Isolating web-facing applications (ITSAP.10.099)

February 2022

Awareness series



Alternate format: Isolating web-facing applications (ITSAP.10.099) (PDF, 858 KB)

Web facing-applications come in various forms, and you probably use them on work and personal devices. If proper security measures are not built into these services, they are vulnerable to data leaks and other security issues.

A web-facing application is any program that can be accessed over the Internet and that uses web technology and browsers to perform tasks. Examples include email services, word processors, online file converters, and calendars. The data you enter on these applications is stored in the cloud, making it easily accessible when you need it but also putting it at risk to cyber attacks.


Common threats

Threat actors may attack web‑facing applications to expose information, steal credentials and identities, carry out denial of service attacks, or damage the application. Threat actors may use these applications as an entry point to damage other systems that are important to you and your organization. Some common cyber threats include:

  • Cross-site scripting (XSS): A threat actor injects malicious scripting into a trusted web application.
    A user’s device becomes infected with malicious code that gives the actor access to sensitive information saved by the application.
  • Structured query language (SQL) injection: A threat actor runs a malicious SQL statement where a user’s input is requested (e.g. username or password text field). This gives the actor the ability to manipulate sensitive data in your database.
  • Command injection flaws: A threat actor takes control of the application by relaying malicious code through the application to another system.
  • Buffer overflows: A threat actor crashes or takes over an application by sending exceedingly large amounts of data to the application.
  • Brute force attacks: A threat actor uses a trial‑and‑error method to obtain authentication information (e.g. a password). If successful, they then have access to a user’s account and any sensitive information associated with the account (e.g. stored credit card information).
  • Path traversal: A threat actor accesses files and directories stored outside the file system’s root folder. They can access source code, user credentials, databases, or configuration and critical system files.

Protecting your organization’s web-facing applications

We strongly recommend isolating web-facing applications to reduce the risk of backend networks and information systems becoming compromised. Upon doing so, if an isolated web-facing application is infected or compromised, the exploit is contained and cannot spread (i.e. the application is sandboxed).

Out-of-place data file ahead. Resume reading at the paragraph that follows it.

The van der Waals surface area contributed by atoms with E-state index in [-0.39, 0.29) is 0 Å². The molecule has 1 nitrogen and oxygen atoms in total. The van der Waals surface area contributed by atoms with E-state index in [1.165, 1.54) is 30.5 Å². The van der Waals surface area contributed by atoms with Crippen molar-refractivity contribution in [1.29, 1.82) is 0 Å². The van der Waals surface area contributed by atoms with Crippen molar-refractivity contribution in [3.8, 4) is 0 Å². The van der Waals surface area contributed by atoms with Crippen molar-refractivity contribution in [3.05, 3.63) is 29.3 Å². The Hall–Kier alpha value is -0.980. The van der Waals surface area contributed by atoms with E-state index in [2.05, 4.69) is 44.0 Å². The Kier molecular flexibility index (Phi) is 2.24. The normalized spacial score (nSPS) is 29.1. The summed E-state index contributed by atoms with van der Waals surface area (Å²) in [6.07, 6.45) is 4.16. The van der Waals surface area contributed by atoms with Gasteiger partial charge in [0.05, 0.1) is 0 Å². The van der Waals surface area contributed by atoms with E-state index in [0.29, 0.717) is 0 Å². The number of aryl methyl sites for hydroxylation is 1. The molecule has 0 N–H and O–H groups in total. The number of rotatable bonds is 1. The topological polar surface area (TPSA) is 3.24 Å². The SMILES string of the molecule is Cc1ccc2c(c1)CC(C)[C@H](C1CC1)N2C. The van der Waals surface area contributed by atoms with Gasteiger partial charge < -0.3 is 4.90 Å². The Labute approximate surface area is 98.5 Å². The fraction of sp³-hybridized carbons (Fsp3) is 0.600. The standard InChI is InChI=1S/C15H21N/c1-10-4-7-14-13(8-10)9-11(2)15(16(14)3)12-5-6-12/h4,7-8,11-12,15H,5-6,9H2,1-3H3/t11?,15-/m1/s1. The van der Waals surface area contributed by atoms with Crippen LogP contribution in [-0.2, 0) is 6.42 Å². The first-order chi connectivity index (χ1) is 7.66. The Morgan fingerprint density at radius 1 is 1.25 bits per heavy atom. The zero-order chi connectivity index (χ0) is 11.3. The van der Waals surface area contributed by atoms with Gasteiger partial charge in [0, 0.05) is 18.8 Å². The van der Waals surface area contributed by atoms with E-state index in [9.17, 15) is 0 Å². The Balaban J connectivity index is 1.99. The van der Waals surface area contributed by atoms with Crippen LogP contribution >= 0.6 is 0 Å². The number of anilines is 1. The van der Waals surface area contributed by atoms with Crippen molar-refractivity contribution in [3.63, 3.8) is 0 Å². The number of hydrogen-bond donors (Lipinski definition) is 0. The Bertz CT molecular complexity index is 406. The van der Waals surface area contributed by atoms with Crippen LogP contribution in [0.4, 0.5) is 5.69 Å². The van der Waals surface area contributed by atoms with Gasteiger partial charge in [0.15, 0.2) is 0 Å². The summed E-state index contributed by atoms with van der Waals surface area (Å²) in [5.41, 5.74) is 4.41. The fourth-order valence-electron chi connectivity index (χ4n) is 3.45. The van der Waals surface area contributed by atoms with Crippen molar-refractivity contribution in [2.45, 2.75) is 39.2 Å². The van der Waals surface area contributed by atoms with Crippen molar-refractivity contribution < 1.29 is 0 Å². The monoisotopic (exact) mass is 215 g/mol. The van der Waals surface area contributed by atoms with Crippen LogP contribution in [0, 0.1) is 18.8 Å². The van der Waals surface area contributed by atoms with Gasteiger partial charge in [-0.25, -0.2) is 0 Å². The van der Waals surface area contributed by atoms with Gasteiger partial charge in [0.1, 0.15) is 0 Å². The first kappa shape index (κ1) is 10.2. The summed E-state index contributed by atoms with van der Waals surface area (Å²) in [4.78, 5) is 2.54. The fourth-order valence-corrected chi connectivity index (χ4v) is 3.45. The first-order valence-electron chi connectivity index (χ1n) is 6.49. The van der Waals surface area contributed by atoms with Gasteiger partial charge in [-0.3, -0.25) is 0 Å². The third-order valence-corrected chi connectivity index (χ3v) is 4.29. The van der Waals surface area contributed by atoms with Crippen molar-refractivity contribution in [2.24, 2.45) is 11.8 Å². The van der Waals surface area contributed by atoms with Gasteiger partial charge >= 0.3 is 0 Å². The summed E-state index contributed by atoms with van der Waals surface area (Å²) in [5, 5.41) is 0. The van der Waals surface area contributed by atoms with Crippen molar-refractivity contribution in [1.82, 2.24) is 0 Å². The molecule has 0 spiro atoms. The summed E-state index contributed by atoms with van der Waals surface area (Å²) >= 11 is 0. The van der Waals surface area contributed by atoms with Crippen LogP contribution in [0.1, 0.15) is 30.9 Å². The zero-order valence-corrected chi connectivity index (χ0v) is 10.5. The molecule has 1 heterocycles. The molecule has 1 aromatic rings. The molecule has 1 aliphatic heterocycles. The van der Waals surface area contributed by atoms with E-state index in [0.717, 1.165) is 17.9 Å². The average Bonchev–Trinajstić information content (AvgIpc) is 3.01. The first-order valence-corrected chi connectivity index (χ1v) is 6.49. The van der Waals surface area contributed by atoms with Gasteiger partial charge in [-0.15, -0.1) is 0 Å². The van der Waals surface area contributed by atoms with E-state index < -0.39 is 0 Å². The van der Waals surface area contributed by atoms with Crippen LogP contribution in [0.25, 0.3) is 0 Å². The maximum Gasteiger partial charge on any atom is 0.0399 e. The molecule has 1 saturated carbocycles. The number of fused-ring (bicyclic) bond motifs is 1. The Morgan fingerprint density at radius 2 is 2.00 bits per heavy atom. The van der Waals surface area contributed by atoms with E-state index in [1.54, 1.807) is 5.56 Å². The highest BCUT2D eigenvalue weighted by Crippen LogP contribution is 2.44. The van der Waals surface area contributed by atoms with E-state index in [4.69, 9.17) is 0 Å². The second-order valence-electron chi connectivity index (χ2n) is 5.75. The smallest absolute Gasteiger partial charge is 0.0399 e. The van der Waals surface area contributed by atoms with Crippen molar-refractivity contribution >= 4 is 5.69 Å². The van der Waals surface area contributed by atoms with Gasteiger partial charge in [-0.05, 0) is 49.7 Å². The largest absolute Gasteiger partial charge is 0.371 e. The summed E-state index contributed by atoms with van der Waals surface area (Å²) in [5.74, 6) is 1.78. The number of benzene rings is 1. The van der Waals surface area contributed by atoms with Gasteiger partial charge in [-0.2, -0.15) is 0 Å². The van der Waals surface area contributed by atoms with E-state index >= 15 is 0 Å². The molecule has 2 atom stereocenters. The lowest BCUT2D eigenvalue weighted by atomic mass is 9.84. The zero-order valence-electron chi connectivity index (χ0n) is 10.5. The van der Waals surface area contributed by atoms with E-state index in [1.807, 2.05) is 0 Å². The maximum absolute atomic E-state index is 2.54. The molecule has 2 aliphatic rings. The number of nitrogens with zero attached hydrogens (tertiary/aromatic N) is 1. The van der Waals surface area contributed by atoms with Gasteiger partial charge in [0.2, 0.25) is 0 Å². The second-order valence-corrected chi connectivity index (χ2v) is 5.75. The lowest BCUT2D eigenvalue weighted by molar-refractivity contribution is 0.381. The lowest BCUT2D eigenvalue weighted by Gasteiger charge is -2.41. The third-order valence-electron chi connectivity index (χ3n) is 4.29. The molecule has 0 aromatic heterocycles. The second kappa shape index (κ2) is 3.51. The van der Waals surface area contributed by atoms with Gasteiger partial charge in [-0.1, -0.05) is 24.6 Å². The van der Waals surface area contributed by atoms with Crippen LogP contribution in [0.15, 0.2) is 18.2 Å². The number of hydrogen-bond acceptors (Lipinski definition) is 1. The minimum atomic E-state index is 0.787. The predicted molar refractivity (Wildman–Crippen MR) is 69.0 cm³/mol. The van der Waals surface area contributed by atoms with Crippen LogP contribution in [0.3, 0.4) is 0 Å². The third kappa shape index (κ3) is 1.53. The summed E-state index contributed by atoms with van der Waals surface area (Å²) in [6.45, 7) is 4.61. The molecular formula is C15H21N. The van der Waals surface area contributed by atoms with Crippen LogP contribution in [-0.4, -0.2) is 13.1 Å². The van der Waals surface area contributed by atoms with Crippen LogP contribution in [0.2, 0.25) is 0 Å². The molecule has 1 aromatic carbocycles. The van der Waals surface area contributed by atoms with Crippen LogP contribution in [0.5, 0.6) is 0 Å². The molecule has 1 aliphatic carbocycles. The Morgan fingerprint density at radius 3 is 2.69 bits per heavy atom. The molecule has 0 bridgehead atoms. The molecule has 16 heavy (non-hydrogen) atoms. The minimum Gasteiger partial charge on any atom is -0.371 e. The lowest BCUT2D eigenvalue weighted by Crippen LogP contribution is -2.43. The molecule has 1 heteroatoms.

A common way to isolate web-facing applications is through virtualization. Desktop virtualization creates a simulated, equivalent virtual resource or virtual resources (e.g. server, desktop, operating system, storage, network) of a computer system.

Virtual architecture Long description immediately follows

Long description - Virtual architecture

The diagram visualizes a virtual architecture system. The diagram starts with three boxes labelled as applications, which is sitting on top of three boxes labelled as operating systems. These boxes are sitting on top of a larger box labelled as the virtualization layer (hypervisor), which is sitting on top of another larger box labelled as hardware (physical server). The diagram presents how applications reside in operating systems, which reside in the hypervisor, which all reside in the hardware. The base of the diagram states virtual architecture to signify this diagram being the key components for a virtual architecture.

This simulation operates in an isolated environment and separates a user’s applications from other programs or the operating system on which they run. Although the applications still open and run as expected, they are not installed on a user’s computer.

For more details on isolating your web-facing applications, refer to ITSAP.70.011 Virtualizing your Infrastructure on the Cyber Centre website.

In addition to virtualization, your organization should consider taking the following actions:

  • Scanning and testing applications for vulnerabilities
    • Vulnerabilities are flaws or weaknesses in an information system or its environment that threat actors can exploit to harm your organization's assets or operations.
  • Updating and patching applications
    • Updates and patches improve the security and enhance the functionality of the application.
  • Implementing an application allow list
    • An application allow list identifies the applications that are allowed to run on a computer system.
  • Implementing web application firewalls
    • There are two different types of application firewalls: network-based application firewalls and host-based application firewalls. Both provide a barrier which protects local system resources from being accessed from the outside.
  • Applying the principle of least privilege
    • Adhering to the principle of least privilege, you grant individuals only the set of privileges that they need to do their jobs. This principle limits the damage caused by the accidental, incorrect, or unauthorized use of an information system.


Isolating web‑facing applications limits the damage that threat actors can cause to your organization’s networks, information systems, and devices. Virtualization is a common and effective way to isolate web-facing applications.

Isolating web‑facing applications is just one way of improving cyber security. To better protect your organization against cyber threats, you should review and implement all the actions recommended in ITSM.10.089 Top 10 Information Technology Security Actions to Protect Internet‑Connected Networks and Information.

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